3. Evaluate the effect of enabling compression by enabling and disabling gzip for different types and sizes of content

More information on granular gzip control can be found in the reference documentation for the NGINX gzip module.

Connection Handling

There are several tuning options related to connection handling. Please refer to the linked reference documentation for details on proper syntax, applicable configuration blocks (http, server, location), and so on.

  • accept_mutexoff – All worker processes are notified about new connections (the default in NGINX 1.11.3 and later, and NGINX Plus R10 and later). If enabled, worker processes accept new connections by turns.

    We recommend keeping the default value (off) unless you have extensive knowledge of your app’s performance and the opportunity to test under a variety of conditions, but it can lead to inefficient use of system resources if the volume of new connections is low. Changing the value to on might be beneficial under some high loads.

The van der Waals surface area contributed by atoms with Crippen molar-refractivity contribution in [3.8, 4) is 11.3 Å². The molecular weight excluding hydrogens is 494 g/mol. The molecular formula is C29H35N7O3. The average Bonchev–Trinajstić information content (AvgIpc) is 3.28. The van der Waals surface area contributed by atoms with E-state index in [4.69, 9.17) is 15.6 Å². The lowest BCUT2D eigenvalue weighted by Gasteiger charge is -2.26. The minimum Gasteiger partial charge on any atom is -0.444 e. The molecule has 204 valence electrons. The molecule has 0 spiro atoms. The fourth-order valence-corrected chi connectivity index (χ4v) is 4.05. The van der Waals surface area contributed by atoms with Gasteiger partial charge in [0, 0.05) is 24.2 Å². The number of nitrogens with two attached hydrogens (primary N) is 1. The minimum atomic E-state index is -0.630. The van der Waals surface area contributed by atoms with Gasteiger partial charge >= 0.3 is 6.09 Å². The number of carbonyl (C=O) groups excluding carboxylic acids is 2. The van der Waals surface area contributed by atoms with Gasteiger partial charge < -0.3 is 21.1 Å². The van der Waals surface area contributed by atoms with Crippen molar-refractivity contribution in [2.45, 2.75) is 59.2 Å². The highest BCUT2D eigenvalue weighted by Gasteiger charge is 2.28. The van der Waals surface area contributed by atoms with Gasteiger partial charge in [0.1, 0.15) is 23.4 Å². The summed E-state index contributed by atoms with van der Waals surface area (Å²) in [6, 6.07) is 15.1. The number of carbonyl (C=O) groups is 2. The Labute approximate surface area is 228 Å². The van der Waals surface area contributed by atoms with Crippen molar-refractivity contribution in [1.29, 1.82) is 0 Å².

• keepalive128 – Enables keepalive connections from NGINX Plus to upstream servers, defining the maximum number of idle keepalive connections preserved in the cache of each worker process. When this number is exceeded, the least recently used connections are closed. Without keepalives, there is more overhead and both connections and ephemeral ports are not used efficiently.

    For HTTP traffic, when you include this directive in an upstream block you must also include the following directives in the configuration so that they apply to all location blocks that proxy traffic to that upstream group (you can place them in individual such location blocks, in the parent server blocks, or at the http level):

    • proxy_http_version1.1 – NGINX Plus uses HTTP/1.1 for proxied requests
    • proxy_set_headerConnection"" – NGINX Plus strips any Connection headers from the proxied request